“The question you have to ask yourself is, ‘What good am I doing by putting this on and what bad am I doing by putting this on? Who is going to suffer as a result? Does the viewer need to see this to understand the story?’ That’s the biggest single question you have to ask yourself all the time,” she said.
“You have to think about everything on a case-by-case basis and think about what kind of damage it’s going to do, if any.”
If viewers can understand the story without seeing graphic images, Clow said the images aren’t necessary.
“If the viewer will understand that a brutal hockey fight happened as a result of seeing everything leading up to that fight and then seeing him laying on the ice, which is something we see with some frequency, then that’s all you need to put there.”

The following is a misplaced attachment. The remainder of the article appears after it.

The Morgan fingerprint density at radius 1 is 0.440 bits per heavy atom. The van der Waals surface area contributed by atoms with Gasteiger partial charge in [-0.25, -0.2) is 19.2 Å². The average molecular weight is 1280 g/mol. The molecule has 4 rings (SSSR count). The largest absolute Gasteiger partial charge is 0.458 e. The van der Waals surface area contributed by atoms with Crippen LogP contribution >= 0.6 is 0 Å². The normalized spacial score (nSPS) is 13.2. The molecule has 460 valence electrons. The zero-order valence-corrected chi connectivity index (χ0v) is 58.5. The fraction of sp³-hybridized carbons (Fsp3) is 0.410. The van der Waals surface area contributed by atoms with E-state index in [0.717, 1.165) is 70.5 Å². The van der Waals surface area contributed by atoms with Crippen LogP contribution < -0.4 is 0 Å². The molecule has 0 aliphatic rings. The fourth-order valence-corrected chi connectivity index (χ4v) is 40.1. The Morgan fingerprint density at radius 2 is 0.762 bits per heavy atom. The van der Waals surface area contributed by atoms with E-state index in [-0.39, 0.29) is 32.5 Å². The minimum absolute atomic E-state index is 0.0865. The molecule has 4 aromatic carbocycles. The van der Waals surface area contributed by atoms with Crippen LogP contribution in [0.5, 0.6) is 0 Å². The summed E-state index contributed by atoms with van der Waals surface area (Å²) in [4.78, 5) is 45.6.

In January 2008, seven Bathurst high school students and one teacher were killed when their van collided with a transport truck after a late-night basketball game. Clow said CBC always considers the victims and their families when airing follow-up stories on the crash.
“We question ourselves every time we put a story on about the Bathurst van crash here. We ask ourselves every time we put that footage on, ‘What harm are we doing to the people of Bathurst when they see that wrecked van again and again?’ You have to ask yourself, ‘Is it worth it? Is there something else we can use that will work just as well and won’t cause as much harm?’”